The road to the multiplex has been a long and exhaustive one for Rob Zombie's directorial debut, "House of 1,000 Corpses." Originally slated for theatrical release during the summer of 2001, the picture ended up in movie limbo when Universal Studios unexpectedly decided to shelve it. Two years later, a deal with Lions Gate has enabled the film to finally slither its way onto the silver screen.
According to Zombie, Universal had deemed his movie "too violent to distribute." Since when is relentlessly torturing four inept teen-agers or dancing around in someone else's skin "too violent"? It wasn't in 1974, when "The Texas Chainsaw Massacre" made its theatrical run. Nor were such shenanigans an issue when that film's far more visceral sequel, "Texas Chainsaw Massacre 2," played in the mid-1980s. What's wrong with our generation of censors, anyway?
Yet even though Zombie's debut holds up as an entertaining trip to the movies, it doesn't connect with the impact of its predecessors. To place the blame at the scripted level would hardly be fair: It's clear that this movie isn't relying on a plot for much of anything. The story revolves around a handful of teens whose curiosity leads them into the clutches of a family of backwoods murder junkies. From that point forward, the film is an odd mixture of flashy, new-wave editing and the occasional grainy montage of classic horror images. The obvious intention was to re-create the feeling of uneasiness or uncertainty imparted by a genuinely good genre film.
Sadly, the final theatrical print -- decided upon after much argument and controversy -- just does not dish out the gore to the expected degree. Zombie's target audience has been waiting almost two years to be appalled; instead of something "offensive," they receive a dry retread of a franchise that last saw the light of a projector nearly two decades ago. "House of 1,000 Corpses" pays blatant homage to the Chainsaw Massacre flicks, all the way down to the casting of cult icon Bill Moseley as one of the lead lunatics. You may remember the actor's role in "TCM2" as the boisterous psychopath who was constantly scraping the skin off the top of his scalp with a coat hanger. His presence in Zombie's film is undoubtedly its saving grace.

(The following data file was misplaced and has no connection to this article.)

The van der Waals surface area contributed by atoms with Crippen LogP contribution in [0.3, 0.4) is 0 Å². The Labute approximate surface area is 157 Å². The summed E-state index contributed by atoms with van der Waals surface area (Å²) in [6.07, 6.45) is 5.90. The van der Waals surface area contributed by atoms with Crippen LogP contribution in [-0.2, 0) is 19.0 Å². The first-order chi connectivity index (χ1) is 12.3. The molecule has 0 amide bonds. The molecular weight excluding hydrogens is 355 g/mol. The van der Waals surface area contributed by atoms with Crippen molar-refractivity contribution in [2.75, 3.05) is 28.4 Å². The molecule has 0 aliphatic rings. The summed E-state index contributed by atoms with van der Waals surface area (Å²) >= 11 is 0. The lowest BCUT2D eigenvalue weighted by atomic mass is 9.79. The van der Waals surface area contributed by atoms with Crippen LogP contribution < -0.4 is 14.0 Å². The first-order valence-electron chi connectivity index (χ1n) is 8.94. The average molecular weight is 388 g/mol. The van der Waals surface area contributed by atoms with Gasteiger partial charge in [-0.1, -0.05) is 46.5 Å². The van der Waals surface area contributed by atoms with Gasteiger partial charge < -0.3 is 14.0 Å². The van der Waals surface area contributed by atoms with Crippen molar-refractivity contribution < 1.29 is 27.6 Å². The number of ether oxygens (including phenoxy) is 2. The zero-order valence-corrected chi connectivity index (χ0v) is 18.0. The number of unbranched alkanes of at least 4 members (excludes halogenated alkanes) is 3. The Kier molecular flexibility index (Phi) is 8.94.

It isn't often that a horror film with any redeeming qualities makes a theatrical run, and "House of 1,000 Corpses" is not out to redefine its genre. But fright fans can take greater solace in the knowledge that a completely uncut DVD -- promised to Zombie in the course of his negotiations with Lions Gate -- is already scheduled for release. In the meantime, this resharpened Chainsaw is all we've got.
Scott Gabbey is the editor and publisher of Ultra Violent (www.uvmagazine.com), a biannually published magazine for fans of horror and exploitation cinema.
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